Second, Randy wanted to keep the store managers managing, not sweating the paperwork. “In retailing,” he says, “the goal is to keep people close to people. Whatever gets in the way of that – administration, ordering, and so on – is the enemy.” If an administrative chore can be automated, it should be.
Of course, headquarters learns what every store is doing daily – from sales to staffing to baking. All of this data is transmitted to headquarters where it is stored.Randy pushed the organization toward automated “exception reporting.” The Store Status system compares actual results with expected results and flags the anomalies, which are all management really cares about anyway. Seven store controllers are working at headquarters with this information. If a store’s sales are dramatically off, the store controller covering that geographical region will be the first to know it. If there’s a discrepancy between the daily report of batches of cookies baked, and the sales report, the controller will be the first to find it. And they will communicate with the store manager and others to determine the problem and how to best correct it.
Randy sums it up “these systems give us the information that leads to better decision making, keeping store managers focused on customers and team while supporting our corporate goals of revenue growth and profits”
Read all the questions to get a sense of the problems and then as you tackle each question make sure you read the whole question and answer it fully and specifically. Be prepared to go back and revise previous answers as you answer later questions and learn more about the case.
Read the case carefully and make sure you have identified the three (and only three) information Systems that are described. They are in capital letters! Also understand that they are closely related and share information.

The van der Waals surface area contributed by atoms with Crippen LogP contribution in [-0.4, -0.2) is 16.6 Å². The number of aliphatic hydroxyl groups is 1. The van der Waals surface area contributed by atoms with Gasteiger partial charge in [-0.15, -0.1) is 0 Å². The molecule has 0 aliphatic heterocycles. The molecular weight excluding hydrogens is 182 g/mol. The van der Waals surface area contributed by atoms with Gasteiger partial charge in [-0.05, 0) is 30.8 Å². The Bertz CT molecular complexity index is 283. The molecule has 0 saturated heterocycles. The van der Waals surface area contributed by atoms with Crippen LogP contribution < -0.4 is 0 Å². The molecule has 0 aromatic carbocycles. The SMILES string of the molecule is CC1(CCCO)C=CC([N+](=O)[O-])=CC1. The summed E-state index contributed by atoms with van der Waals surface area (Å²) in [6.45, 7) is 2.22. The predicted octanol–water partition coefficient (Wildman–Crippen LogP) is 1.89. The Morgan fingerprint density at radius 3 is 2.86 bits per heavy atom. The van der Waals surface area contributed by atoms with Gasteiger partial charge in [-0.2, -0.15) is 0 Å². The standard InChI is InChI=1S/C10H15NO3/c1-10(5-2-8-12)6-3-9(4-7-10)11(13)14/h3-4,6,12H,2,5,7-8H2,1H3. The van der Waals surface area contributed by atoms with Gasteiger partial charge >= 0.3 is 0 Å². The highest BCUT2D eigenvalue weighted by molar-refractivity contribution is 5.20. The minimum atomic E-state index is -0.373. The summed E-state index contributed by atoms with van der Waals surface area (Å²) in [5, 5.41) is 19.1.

Use the tables provided and keep your answers toone page in length using an 11 point font or larger. Any part of the answer that is more than one page will not count towards your grade! Short and specific answers are best. Bullet lists or a list of short sentences/phrasesare best in the cells in the tables.Start each question on a new page. Submit all the following pages (but not this page and the previous page) with your answers.
<Your name> MISM 2301 Final Case (Russell) <Date>
Q1. For the 3 Information systems described in the case (they are in capital letters in the case) and fill in the following table.
|Information Systems||Who is the main user||List the data the IS needs as input.||List the Information/data the IS produces as output|
Q2. The columns are business needs/drivers. Fill in the table describing howeach of the 3needs is or is not supported by the IS.
Q3. List and briefly describe the role the Information Technology components play for all these systems. Use one list since the role played in each system is basically the same. Also use the full page but only one page and structure your answer.
Q4. Fill in the table.
|BI Systems||Describe a specific example of how eachis used in one of the 3 ISs or if not usedhow it could be.||What would be the business benefits of such a use?|
Q5. Complete the following system diagram for the Day Planner (DP) and Store Status (SS) systems withthe following circles. Show only the information flows needed for these systems on the diagram. Note that these systems share data. If one system has produced some data/information it then shares it with the other systems through the shared DB at HQ if needed.
|DP at HQ|
|DP at store|
|SS at HQ|
Q6. Give 2 specific examples of dataat Mrs. Fields that should be made secure and briefly explain why.List and briefly explainfourtechnologies you could use to enhance the security of this data?Structure your answer.